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Housing : June 2009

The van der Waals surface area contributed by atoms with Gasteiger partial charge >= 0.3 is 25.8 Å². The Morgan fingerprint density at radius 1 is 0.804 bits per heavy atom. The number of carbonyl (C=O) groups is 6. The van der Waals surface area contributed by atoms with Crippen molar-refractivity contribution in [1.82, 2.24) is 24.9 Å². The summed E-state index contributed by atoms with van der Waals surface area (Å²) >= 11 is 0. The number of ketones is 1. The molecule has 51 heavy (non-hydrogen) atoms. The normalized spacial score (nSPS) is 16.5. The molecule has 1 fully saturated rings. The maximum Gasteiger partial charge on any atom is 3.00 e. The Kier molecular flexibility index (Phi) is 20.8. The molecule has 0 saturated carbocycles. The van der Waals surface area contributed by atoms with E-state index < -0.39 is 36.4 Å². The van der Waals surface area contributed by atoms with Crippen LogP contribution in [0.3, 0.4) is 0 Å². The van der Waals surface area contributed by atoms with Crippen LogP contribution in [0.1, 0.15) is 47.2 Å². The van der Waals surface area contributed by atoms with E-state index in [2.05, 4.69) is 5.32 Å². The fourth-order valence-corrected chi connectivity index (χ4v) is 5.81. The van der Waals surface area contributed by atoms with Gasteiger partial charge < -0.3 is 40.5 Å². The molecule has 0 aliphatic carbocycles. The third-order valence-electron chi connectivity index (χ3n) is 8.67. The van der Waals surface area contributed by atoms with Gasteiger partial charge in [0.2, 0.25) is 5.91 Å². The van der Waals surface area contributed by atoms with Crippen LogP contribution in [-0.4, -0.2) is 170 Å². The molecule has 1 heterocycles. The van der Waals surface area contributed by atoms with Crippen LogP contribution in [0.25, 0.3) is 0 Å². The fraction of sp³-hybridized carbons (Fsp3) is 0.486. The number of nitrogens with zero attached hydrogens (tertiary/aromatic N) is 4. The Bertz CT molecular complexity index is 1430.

Photo courtesy CFA Public Affairs The new building standard will apply throughoutVictoria because of the state government’s decision to declare the whole state a bushfire prone area. However, the majority of homes in Victoria will have little or no risk of bushfire attack, which means in many cases the requirements of the new standard won’t apply. According to theVictorian Building Commission, 80 per cent of the building permits issued inVictoria in 2008 would be assessed as being BushfireAttack Level-LOW(BAL-Low). These will therefore require no specific construction requirements. The BAL is based on a number of factors including the Fire Danger Index, the slope of the land under the subject building and the adjacent vegetation, types of surrounding vegetation and its proximity to any building. ‘The cost-saving or increase for each building will be entirely dependent on the site classification required under the newAustralian Standard,’ saysMike Harding, HIA national manager, codes and standards. ‘The old standard (adopted in 1999) had only three categories for construction, and the new standard has six. The BAL is determined by the site HOUSING JUNE 2009 classification and ranges from BAL-Low where no additional building requirements are necessary, to BALFlame Zone, where extensive additional building work will be required.’ No specific building products are mandated in the new standard, as a range of products may be included in the design process and some materials or systems in the higher risk categories may require fire testing. Instead, sites will be assessed according to risk, and then the relevant construction methods will be determined according to the final site classification. ‘Obviously the construction requirements increase in stringency as the level of exposure increases,’Mike says, ‘to the point where external elements such as roofs and walls in Bushfire Attack Level 40 and BAL-Flame Zone may be required to be tested.’ According to theVictorian Building Commission, under the new standard, new homes at risk of bushfire may be required to have: • roofs, verandahs and decking made from non-combustible material Right: Mike Harding, HIA national manager, codes and standards. 11 • wall and roof joints sealed against ember attacks • windows protected by noncombustible shutters and/or 4mm to 6mm toughened glass • door frames that are tightly fitted and made from fire-resistant timber, with a weather strip at the base. Mike says that due to the extreme and unpredictable nature of bushfires, the new standard still gives no guarantee